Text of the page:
Red Hat Enterprise Linux and CentOS, which is based off of RHEL source code are known for their stability. They are supported for a very long time (10+ years), and other than backporting security fixes, very little actually changes in each point release. For various reasons, you may want to install a newer kernel than the one built by Red Hat. This could be due to better driver support, performance increases, etc. ELRepo is a project that provides hardware-related packages and newer kernels that are compatible with enterprise Linux distributions. As part of building out my site and running enterprise Linux distributions on my own hardware, I install their kernel-ml package. Unfortunately, on a headless system this is a little bit painful, since GRUB likes to default to the version that was previously booted, so even after a reboot you won’t see the new kernel applied. I also wanted to perform this operation in a “one line” automated fashion via Ansible, and needed to keep it simple for the sake of making it easy to do.
I found a Markdown file with steps to automatically apply the mainline kernel update from Phil Porada, and decided that it would be sufficiently nicer to have it in a repository so that you can run it as a shell script. If you’re interested in using this (or any script for that matter) I suggest you review the source code before doing so. Never pipe anything to bash without reading the code to make sure it’s safe. That said, the process is very easy. Simply run:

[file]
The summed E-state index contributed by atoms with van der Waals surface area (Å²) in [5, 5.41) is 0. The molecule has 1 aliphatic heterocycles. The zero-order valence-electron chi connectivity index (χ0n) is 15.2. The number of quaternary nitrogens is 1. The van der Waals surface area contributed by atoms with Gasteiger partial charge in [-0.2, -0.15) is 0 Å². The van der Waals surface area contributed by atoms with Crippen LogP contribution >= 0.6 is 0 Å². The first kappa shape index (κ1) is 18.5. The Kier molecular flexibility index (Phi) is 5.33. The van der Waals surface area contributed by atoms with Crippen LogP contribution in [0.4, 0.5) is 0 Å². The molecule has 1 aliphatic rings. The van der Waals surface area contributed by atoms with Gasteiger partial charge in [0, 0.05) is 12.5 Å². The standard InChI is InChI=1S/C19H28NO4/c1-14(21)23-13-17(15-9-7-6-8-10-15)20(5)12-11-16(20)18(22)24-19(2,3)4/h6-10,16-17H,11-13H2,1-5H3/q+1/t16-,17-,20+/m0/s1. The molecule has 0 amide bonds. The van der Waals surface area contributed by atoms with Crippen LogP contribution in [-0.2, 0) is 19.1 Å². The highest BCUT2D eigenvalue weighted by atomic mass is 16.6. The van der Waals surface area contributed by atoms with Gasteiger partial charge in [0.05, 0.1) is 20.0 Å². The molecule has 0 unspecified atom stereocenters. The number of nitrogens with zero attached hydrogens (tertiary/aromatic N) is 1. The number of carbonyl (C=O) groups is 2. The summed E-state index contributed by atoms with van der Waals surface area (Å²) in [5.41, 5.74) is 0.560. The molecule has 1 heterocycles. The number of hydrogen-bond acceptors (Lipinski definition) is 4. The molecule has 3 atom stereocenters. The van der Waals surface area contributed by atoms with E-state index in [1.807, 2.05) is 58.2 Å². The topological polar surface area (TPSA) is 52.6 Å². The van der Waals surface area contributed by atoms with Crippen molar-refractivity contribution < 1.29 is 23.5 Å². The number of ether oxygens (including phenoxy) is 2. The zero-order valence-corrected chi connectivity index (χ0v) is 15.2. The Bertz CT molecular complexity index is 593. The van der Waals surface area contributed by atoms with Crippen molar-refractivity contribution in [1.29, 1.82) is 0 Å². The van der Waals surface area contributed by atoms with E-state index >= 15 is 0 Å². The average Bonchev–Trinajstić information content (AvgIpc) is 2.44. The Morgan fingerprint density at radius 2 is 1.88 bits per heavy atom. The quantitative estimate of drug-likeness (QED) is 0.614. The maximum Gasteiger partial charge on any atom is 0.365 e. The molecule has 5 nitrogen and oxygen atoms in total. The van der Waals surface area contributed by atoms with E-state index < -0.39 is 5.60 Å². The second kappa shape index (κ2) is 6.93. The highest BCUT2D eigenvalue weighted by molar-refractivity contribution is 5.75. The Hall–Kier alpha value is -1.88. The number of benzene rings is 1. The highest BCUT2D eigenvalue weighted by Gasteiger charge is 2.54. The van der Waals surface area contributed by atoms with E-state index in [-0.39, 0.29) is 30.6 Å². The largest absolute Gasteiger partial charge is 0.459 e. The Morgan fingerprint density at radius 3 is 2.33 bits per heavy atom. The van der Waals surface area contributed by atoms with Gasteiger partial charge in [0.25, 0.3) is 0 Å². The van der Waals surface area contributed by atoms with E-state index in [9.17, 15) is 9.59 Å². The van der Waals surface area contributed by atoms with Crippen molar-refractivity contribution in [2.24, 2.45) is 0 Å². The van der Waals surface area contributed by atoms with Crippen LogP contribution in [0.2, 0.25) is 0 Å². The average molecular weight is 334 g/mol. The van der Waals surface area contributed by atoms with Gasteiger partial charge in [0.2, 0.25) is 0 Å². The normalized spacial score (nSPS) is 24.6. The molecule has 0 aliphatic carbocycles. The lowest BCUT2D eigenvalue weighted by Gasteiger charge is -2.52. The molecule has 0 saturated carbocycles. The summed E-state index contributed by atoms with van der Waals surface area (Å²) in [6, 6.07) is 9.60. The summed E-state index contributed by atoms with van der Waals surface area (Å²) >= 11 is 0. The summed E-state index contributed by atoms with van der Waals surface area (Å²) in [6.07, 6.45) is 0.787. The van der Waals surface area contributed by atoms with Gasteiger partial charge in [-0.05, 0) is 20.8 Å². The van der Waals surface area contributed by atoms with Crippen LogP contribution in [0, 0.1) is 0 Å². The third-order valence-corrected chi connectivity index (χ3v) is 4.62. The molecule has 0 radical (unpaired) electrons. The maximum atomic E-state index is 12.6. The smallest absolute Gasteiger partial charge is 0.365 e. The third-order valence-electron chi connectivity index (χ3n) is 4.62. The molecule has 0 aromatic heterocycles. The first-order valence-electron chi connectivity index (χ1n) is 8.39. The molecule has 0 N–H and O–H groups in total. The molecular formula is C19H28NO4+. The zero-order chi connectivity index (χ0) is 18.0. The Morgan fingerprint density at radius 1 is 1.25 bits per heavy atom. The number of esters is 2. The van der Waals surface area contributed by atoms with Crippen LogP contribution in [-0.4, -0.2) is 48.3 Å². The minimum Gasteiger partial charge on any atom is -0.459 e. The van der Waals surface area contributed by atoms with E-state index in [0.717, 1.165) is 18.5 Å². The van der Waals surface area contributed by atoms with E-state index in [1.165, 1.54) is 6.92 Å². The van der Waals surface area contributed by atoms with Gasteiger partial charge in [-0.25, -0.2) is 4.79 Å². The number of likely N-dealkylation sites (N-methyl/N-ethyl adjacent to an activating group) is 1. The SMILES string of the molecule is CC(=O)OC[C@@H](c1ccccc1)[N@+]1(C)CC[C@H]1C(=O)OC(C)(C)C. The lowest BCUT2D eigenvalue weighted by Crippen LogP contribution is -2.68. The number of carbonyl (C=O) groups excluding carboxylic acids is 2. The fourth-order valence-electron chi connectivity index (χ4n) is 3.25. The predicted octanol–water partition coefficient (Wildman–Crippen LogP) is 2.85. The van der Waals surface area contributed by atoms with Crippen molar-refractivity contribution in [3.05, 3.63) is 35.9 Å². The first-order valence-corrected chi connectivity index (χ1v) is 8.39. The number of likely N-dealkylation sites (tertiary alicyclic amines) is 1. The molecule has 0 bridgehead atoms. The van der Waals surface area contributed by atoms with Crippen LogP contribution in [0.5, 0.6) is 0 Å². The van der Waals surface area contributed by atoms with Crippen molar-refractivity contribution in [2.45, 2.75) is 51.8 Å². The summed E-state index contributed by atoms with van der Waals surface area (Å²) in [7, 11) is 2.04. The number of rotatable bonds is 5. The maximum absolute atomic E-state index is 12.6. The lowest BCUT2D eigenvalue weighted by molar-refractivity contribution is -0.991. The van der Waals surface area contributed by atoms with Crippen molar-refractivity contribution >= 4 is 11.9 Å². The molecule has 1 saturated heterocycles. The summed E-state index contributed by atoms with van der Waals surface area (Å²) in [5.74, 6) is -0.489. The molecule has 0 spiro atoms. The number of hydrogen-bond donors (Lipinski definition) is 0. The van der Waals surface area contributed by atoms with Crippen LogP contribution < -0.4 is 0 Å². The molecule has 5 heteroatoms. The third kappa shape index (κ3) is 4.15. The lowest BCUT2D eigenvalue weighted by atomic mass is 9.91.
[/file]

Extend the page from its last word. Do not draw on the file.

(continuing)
curl https://raw.githubusercontent.com/dylanmtaylor/enterprise-linux-7-mainline-kernel-installer/master/mainline-kernel.sh | sudo bash
and then reboot the server. Once back into the system, I advise you to remove the original kernel packages with this command:
sudo yum remove kernel kernel-debug-devel
This will ensure that the kernel-ml package is the only package in the GRUB menu entries and that it is the one used as default when a new version comes out and the update is applied.